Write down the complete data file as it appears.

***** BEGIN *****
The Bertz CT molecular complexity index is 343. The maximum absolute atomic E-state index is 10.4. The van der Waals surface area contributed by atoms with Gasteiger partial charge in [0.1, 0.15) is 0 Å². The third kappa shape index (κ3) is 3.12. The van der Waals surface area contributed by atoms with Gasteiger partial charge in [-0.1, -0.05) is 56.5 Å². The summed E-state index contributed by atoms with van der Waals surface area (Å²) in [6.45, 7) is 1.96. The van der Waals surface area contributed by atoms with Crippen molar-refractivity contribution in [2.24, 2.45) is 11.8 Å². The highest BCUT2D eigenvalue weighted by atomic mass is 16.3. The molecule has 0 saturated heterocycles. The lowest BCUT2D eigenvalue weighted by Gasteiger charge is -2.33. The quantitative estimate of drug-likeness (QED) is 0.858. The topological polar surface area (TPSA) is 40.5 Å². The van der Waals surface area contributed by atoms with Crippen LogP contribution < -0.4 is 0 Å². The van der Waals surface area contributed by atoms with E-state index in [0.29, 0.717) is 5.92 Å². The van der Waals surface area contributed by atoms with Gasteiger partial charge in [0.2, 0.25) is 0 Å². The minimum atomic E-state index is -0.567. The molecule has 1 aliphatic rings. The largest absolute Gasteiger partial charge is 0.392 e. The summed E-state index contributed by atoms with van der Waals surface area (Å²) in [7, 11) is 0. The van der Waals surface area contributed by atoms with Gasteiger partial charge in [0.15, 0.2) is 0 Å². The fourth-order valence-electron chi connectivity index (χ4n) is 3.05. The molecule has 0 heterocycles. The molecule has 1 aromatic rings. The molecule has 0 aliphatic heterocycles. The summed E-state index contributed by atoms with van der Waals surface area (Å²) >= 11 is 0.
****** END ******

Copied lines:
The Bertz CT molecular complexity index is 343. The maximum absolute atomic E-state index is 10.4. The van der Waals surface area contributed by atoms with Gasteiger partial charge in [0.1, 0.15) is 0 Å². The third kappa shape index (κ3) is 3.12. The van der Waals surface area contributed by atoms with Gasteiger partial charge in [-0.1, -0.05) is 56.5 Å². The summed E-state index contributed by atoms with van der Waals surface area (Å²) in [6.45, 7) is 1.96. The van der Waals surface area contributed by atoms with Crippen molar-refractivity contribution in [2.24, 2.45) is 11.8 Å². The highest BCUT2D eigenvalue weighted by atomic mass is 16.3. The molecule has 0 saturated heterocycles. The lowest BCUT2D eigenvalue weighted by Gasteiger charge is -2.33. The quantitative estimate of drug-likeness (QED) is 0.858. The topological polar surface area (TPSA) is 40.5 Å². The van der Waals surface area contributed by atoms with Crippen LogP contribution < -0.4 is 0 Å². The van der Waals surface area contributed by atoms with E-state index in [0.29, 0.717) is 5.92 Å². The van der Waals surface area contributed by atoms with Gasteiger partial charge in [0.2, 0.25) is 0 Å². The minimum atomic E-state index is -0.567. The molecule has 1 aliphatic rings. The largest absolute Gasteiger partial charge is 0.392 e. The summed E-state index contributed by atoms with van der Waals surface area (Å²) in [7, 11) is 0. The van der Waals surface area contributed by atoms with Gasteiger partial charge in [0.15, 0.2) is 0 Å². The fourth-order valence-electron chi connectivity index (χ4n) is 3.05. The molecule has 0 heterocycles. The molecule has 1 aromatic rings. The molecule has 0 aliphatic heterocycles. The summed E-state index contributed by atoms with van der Waals surface area (Å²) >= 11 is 0.